Gamer guide: License to kill a franchise
The term “movie licensed game” has been a curse in the video game industry for years. It is
a relatively simple concept to translate a movie or television show into a video game. However,
there are several aspects of the typical licensed game that hold it back from being amazing, and
often from even being competent.
First of all, most great movies tend to have sequels or prequels and television series are
ongoing. Thus, if movies or television series have a video game based in their universes, they
need to tread carefully. The stories that the games tell need to coincide with their counterparts
on the silver or big screen without ruining what could be told in the original format. If a game
simply retells the story from the movie or show it is based on, there would be little to no reason
to experience the game.
Next, these games must be released by a certain times in order to remain relevant. This
means that studios must develop a game from almost nothing in the short time it takes to shoot
and cut a film or television. This means that games often end up looking terrible, sounding
inferior, and suffering from poor or repetitive gameplay. Usually, the term “shovelware” is
used to refer to titles like these that have been produced on a short budget and in a rushed
Lastly, licensed games have developers that are not able to produce the best games. While
there are many great developers, these developers work on their own series and don’t bother
with other intellectual properties with few exceptions. If a game development studio can craft an
exciting and engaging tale on their own, why would they bother with other stories?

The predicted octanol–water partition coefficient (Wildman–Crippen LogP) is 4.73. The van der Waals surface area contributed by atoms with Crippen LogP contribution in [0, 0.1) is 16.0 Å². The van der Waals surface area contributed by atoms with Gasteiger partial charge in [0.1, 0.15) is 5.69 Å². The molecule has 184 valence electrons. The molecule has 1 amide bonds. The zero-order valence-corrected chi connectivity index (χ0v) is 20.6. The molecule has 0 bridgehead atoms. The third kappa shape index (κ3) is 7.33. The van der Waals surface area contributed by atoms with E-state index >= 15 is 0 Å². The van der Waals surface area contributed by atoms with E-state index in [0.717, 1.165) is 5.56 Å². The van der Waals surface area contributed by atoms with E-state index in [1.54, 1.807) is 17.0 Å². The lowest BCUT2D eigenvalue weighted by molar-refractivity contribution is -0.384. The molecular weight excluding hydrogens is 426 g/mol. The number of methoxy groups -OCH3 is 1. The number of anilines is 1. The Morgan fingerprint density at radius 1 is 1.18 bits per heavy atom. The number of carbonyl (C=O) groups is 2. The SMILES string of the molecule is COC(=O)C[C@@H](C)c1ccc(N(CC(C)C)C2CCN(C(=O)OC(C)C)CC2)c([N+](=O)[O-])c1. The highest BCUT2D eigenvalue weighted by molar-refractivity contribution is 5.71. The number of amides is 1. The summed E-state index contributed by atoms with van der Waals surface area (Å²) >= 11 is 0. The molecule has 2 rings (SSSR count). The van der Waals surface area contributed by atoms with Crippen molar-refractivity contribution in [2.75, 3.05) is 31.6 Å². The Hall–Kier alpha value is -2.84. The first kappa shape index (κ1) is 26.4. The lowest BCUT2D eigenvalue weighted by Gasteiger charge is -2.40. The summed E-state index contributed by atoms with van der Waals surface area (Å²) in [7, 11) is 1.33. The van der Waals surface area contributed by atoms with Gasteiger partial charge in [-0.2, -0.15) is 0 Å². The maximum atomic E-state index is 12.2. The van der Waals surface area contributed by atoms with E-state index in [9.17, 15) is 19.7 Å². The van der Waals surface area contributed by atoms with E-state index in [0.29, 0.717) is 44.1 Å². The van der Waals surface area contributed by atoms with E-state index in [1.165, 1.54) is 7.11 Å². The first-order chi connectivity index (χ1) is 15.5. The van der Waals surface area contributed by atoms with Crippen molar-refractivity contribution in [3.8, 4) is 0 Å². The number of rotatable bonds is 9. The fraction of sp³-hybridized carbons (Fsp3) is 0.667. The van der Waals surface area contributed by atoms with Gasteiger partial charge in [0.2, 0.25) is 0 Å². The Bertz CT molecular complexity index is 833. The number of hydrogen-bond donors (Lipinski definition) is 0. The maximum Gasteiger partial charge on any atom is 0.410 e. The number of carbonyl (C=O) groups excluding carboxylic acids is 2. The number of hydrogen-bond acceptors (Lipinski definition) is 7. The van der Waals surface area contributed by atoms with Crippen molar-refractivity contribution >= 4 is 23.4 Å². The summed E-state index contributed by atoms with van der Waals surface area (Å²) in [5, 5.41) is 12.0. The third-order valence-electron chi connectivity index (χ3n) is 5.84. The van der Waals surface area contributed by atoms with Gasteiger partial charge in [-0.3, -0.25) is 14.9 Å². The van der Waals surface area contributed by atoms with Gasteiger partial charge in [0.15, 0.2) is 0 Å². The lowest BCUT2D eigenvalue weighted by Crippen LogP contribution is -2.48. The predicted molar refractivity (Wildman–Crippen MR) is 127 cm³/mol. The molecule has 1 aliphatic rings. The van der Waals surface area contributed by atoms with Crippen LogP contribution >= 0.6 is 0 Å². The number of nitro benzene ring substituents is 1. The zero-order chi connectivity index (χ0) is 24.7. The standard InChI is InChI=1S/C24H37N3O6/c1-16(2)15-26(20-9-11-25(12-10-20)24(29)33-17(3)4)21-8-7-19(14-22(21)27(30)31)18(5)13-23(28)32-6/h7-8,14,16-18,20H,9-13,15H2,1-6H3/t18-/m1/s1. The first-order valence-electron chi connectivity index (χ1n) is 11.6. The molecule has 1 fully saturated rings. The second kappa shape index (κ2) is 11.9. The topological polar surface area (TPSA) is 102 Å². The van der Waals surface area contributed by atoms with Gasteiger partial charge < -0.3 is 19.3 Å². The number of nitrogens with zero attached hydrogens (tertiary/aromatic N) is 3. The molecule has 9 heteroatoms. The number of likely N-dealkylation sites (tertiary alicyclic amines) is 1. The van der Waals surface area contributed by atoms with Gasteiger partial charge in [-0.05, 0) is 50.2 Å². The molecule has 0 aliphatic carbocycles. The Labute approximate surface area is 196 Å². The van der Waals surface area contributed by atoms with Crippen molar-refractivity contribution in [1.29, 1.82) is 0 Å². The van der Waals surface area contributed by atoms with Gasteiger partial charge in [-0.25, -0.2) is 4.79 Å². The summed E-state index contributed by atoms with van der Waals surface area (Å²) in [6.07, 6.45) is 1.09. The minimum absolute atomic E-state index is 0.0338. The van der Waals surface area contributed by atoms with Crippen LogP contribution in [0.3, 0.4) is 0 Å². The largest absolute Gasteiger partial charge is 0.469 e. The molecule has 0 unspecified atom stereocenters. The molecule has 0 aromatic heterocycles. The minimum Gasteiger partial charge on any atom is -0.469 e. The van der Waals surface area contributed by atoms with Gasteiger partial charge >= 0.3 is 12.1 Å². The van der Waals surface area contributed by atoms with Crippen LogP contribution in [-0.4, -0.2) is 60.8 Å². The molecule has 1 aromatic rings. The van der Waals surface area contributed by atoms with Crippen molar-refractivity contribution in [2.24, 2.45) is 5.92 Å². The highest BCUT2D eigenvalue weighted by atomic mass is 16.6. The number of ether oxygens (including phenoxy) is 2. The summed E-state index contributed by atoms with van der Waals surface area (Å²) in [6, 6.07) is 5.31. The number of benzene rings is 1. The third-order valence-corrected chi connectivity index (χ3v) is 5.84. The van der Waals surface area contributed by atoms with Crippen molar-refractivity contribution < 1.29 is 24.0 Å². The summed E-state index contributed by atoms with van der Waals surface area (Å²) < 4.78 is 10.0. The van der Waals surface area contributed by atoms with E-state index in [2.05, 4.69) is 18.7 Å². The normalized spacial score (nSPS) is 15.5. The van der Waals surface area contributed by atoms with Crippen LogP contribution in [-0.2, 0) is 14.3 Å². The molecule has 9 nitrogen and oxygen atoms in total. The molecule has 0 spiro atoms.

However, it does not have to be this way.
Even though these licensed games have had a bad reputation, overcoming this curse
is possible. Games like “E.T. the Extra Terrestrial”, which almost single-handedly crashed
the video game industry, still exist, but we have since seen studios like Telltale Games and
Platinum Games taking on licenses like “The Walking Dead”, “The Legend of Korra” and
“Game of Thrones”. Telltale’s “The Walking Dead” series, in particular, has gained wide acclaim
throughout the gaming journalism with a 92/100 on Metacritic.
In fact, those who produce movies and television shows have seen the lack of value that
these shovelware titles have. Marvel has said that they would not let other studios make a video
game out of the Marvel Cinematic Universe until they found a developer they deem worthy.
This also includes franchises based on comic books and novels. However, these licensed
games tend to be better than their shovelware counterparts. In fact, one of the best video game
franchises of the previous generation was the “Batman: Arkham” series. The game series oddly
mimics The Dark Knight Trilogy in that they evolved their respective mediums in both storytelling
and action. Fighting games that use these source materials are also great, such as the “Marvel
vs. Capcom” series or “Injustice: Gods Among Us”.
The video game industry will always have terrible shovelware games like “Rambo: The Video
Game” and “Iron Man 2”, but there will also be games like “GoldenEye 007” and “The Walking
Dead.” Don’t be afraid of movie licensed games because of their past legacy, although being
cautious is something I would advise.